Winner of the 2014 Frank Luther Mott-Kappa Tau Alpha Research Award
“Based on a unique sequence of national surveys tracking the 2008 presidential election, The Obama Effect is a breakthrough study. Vividly written, it simultaneously demonstrates the resilience of racial prejudice and the reality of racial progress.”
—PAUL SNIDERMAN, Fairleigh S. Dickinson Jr. Professor of Public Policy and senior fellow, Hoover Institution and the Freeman Spogli Institute for International Studies, Stanford University
“Seth Goldman and Diana Mutz’s rigorous demonstration of the positive Obama effect gives us reason for optimism that racial attitudes, although difficult to change, are nonetheless susceptible to conventional political communications and campaigns. This fine book also validates efforts to combat stereotypical portrayals in the media by showing the power of exemplary images and role models to influence how people think about race in this country.”
—DENNIS CHONG, chair and professor of political science, University of Southern California
Barack Obama’s historic 2008 campaign exposed many white Americans more than ever before to a black individual who defied negative stereotypes. While Obama’s politics divided voters, Americans uniformly perceived Obama as highly successful, intelligent, and charismatic. What effect, if any, did the innumerable images of Obama and his family have on racial attitudes among whites? In The Obama Effect, Seth K. Goldman and Diana C. Mutz uncover persuasive evidence that white racial prejudice toward blacks significantly declined during the Obama campaign. Their innovative research rigorously examines how racial attitudes form, and whether they can be changed for the better.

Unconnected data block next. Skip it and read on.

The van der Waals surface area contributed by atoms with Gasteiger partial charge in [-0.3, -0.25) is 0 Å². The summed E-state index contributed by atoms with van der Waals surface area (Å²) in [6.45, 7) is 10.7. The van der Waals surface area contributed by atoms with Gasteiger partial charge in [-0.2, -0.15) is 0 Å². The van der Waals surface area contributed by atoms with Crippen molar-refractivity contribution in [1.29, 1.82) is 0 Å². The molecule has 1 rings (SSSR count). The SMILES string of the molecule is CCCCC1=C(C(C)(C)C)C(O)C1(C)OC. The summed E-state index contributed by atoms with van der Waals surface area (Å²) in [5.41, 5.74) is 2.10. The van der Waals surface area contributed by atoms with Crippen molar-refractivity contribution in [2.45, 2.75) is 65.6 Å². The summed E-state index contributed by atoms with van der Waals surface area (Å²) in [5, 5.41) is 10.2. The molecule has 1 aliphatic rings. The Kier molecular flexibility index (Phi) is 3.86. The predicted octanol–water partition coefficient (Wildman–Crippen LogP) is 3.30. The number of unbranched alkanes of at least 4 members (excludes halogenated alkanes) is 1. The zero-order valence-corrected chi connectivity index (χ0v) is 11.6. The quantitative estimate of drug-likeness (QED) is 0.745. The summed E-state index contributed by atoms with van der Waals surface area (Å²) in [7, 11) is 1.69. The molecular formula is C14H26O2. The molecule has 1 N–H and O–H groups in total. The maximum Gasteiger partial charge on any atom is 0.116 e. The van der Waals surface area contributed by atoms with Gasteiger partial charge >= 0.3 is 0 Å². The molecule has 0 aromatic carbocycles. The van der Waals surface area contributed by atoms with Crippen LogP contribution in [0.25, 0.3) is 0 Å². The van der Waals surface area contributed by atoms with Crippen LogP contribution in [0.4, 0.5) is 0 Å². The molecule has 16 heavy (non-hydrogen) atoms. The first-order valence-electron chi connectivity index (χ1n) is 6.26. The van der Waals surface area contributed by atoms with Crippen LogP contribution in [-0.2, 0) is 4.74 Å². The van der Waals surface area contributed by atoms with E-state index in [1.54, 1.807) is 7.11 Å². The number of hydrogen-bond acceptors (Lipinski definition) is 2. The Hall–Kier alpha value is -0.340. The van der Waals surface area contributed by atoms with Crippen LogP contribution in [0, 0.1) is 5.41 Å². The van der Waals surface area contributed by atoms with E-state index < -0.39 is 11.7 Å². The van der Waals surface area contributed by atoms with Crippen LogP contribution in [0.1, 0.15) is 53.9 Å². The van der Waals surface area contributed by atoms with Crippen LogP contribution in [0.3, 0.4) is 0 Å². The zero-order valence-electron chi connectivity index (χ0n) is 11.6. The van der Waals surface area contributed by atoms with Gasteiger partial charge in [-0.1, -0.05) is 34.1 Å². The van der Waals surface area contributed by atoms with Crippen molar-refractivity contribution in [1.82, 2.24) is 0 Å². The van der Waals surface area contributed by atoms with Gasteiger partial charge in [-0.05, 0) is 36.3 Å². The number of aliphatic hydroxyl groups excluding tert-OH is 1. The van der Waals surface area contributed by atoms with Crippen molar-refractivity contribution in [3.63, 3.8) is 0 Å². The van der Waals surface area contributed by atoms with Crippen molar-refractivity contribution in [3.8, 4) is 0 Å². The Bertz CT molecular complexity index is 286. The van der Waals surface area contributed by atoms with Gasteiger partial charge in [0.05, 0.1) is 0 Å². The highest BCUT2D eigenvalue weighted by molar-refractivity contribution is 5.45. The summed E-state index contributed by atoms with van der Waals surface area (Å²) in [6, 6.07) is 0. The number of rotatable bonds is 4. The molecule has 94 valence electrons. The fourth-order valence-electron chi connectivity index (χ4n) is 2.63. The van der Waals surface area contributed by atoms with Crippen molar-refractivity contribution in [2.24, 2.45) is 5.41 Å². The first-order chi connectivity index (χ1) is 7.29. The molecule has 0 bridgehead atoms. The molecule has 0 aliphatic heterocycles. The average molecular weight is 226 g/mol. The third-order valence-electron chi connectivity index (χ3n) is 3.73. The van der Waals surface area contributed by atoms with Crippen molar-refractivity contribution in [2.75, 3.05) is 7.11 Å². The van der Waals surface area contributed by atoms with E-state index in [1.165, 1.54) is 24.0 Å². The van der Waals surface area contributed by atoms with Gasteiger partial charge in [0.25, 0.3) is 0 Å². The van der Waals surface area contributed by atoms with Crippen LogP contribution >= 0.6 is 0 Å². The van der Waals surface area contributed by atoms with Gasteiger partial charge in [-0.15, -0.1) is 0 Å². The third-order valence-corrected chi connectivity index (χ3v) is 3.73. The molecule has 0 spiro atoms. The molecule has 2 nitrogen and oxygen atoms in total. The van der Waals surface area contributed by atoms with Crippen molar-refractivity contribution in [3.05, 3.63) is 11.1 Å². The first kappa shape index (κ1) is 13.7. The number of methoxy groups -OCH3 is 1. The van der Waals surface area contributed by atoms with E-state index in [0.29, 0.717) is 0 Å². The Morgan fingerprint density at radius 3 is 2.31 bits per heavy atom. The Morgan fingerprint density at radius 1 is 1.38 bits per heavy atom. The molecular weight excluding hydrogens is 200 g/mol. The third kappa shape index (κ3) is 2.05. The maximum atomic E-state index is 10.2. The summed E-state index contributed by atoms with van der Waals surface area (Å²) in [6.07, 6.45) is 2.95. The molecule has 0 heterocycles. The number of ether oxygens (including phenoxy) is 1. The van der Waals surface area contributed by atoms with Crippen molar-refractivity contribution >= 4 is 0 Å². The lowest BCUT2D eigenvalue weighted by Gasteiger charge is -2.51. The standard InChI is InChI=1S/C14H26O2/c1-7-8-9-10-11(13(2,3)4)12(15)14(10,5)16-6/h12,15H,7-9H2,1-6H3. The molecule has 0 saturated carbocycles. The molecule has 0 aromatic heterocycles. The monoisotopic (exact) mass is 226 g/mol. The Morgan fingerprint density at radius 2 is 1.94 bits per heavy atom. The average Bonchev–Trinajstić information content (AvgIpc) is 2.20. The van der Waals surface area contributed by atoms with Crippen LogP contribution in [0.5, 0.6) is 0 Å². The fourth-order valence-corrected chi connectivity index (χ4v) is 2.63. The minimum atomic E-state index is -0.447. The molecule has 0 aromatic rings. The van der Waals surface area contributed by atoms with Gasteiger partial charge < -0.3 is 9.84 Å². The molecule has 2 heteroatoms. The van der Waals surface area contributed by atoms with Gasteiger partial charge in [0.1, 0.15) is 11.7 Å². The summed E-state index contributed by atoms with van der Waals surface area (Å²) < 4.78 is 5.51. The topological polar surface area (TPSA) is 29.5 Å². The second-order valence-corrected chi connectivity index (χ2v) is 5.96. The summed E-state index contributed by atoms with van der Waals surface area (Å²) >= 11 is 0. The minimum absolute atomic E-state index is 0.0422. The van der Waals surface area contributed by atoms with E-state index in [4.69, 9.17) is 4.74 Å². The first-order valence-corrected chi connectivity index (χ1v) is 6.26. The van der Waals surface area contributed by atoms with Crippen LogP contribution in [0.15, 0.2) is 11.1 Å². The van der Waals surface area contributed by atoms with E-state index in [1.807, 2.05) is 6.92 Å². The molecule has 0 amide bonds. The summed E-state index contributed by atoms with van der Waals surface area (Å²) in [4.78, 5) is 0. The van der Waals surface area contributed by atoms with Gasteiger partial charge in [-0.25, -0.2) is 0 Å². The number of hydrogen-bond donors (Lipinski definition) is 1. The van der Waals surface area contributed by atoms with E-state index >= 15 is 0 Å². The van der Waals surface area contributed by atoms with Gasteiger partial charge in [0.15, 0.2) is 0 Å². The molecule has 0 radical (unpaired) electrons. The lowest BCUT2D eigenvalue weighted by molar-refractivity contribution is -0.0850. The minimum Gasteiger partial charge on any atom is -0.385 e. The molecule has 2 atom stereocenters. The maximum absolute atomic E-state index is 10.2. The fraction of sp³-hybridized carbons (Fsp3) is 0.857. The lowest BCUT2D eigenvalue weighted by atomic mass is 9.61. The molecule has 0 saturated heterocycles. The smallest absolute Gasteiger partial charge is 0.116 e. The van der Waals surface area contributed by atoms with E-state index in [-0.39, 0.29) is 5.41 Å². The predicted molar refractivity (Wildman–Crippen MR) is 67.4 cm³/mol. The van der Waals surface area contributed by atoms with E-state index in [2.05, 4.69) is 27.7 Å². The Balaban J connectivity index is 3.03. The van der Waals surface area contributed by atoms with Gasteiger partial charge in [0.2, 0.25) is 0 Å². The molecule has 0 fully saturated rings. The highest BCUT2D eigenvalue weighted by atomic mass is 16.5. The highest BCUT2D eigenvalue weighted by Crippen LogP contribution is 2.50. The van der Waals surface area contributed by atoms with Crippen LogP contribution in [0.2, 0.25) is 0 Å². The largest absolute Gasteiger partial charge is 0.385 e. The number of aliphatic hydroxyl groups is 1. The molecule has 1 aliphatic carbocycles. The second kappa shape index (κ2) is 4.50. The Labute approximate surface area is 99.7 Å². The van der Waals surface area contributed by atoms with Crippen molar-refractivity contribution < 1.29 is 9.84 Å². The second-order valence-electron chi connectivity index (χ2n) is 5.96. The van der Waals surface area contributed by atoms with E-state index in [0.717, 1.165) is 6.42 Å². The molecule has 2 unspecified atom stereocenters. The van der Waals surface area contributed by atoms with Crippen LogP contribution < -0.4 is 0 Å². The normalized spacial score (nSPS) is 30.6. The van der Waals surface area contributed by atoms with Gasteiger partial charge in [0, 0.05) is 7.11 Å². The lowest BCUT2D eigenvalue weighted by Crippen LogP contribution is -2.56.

The Obama Effect draws from a survey of 20,000 people, whom the authors interviewed up to five times over the course of a year. This panel survey sets the volume apart from most research on racial attitudes. From the summer of 2008 through Obama’s inauguration in 2009, there was a gradual but clear trend toward lower levels of white prejudice against blacks. Goldman and Mutz argue that these changes occurred largely without people’s conscious awareness. Instead, as Obama became increasingly prominent in the media, he emerged as an “exemplar” that countered negative stereotypes in the minds of white Americans. Unfortunately, this change in attitudes did not last. By 2010, racial prejudice among whites had largely returned to pre-2008 levels. Mutz and Goldman argue that news coverage of Obama declined substantially after his election, allowing other, more negative images of African Americans to re-emerge in the media. The Obama Effect arrives at two key conclusions: Racial attitudes can change even within relatively short periods of time, and how African Americans are portrayed in the mass media affects how they change.
While Obama’s election did not usher in a “post-racial America,” The Obama Effect provides hopeful evidence that racial attitudes can—and, for a time, did—improve during Obama’s campaign. Engaging and thorough, this volume offers a new understanding of the relationship between the mass media and racial attitudes in America.
SETH K. GOLDMAN is Honors Assistant Professor of Communication at the University of Massachusetts, Amherst.
DIANA C. MUTZ is Samuel A. Stouffer Professor of Political Science and Communication at the University of Pennsylvania.